Prevention program helping people with prediabetes
Eighty-six million Americans have prediabetes. That's one out of every three adults.
The Centers for Disease Control and Prevention (CDC) is partnering with organizations around the country to tackle the disease with prevention programs.
Michael Fields exercises more since receiving a daunting diagnosis.
"My doctor advised me I needed to start changing my lifestyle like I was prediabetic," Fields said.
He also signed up for the YMCA's Diabetes Prevention Program. It's for prediabetics who are one step shy of developing Type 2 diabetes.
"It's a 25-class support group and we talk about various things from healthy eating, eating out, counting your fat grams to stress levels," Fields explained.
The CDC-approved curriculum has two main goals - increase exercise to 150 minutes per week and reduce bodyweight by five to seven percent.
Since starting the program, Nancy Shia said she's more aware of what she eats.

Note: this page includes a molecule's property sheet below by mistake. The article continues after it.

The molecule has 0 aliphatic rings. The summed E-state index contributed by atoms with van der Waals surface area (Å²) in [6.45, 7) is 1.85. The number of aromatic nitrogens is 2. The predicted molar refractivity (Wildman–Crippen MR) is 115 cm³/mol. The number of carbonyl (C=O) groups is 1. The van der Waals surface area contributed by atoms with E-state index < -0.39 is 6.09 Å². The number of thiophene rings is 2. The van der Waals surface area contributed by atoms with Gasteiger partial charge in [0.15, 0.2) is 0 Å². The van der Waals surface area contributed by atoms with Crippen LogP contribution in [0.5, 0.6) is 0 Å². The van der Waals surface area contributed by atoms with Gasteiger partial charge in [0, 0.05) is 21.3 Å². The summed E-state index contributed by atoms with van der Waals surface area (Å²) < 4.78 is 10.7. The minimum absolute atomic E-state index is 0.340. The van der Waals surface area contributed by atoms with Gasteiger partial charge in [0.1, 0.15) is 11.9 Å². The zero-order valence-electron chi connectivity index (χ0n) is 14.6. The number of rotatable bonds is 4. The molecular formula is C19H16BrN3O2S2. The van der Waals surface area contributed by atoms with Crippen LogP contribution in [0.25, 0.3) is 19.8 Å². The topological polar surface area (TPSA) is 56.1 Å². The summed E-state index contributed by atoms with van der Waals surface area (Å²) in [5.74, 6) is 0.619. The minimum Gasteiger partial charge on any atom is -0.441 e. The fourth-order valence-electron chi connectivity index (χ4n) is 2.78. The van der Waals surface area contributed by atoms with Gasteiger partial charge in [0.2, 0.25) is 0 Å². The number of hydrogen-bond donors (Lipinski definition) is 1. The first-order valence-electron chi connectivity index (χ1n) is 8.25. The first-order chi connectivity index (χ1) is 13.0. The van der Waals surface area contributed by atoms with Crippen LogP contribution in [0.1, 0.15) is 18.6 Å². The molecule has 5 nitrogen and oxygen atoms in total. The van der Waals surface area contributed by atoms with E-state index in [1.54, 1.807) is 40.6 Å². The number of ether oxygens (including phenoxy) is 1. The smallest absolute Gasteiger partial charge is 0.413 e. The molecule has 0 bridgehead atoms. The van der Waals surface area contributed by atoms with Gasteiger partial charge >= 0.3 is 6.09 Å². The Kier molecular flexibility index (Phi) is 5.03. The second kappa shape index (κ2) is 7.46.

"Focusing on what you're eating is the most important thing, where you know how many calories you're taking in," she said.
She's getting results.
"The biggest result I've found is in my blood pressure," Shia said. "After losing about five pounds it started to become normal and it's pretty normal now."
Research done by the National Institutes of Health (NIH) found this program can reduce new cases of type two diabetes by 58 percent and by 71 percent in people of age 60.
But 90 percent of people with prediabetes don't know they have it. So when you visit the doctor, be your own advocate.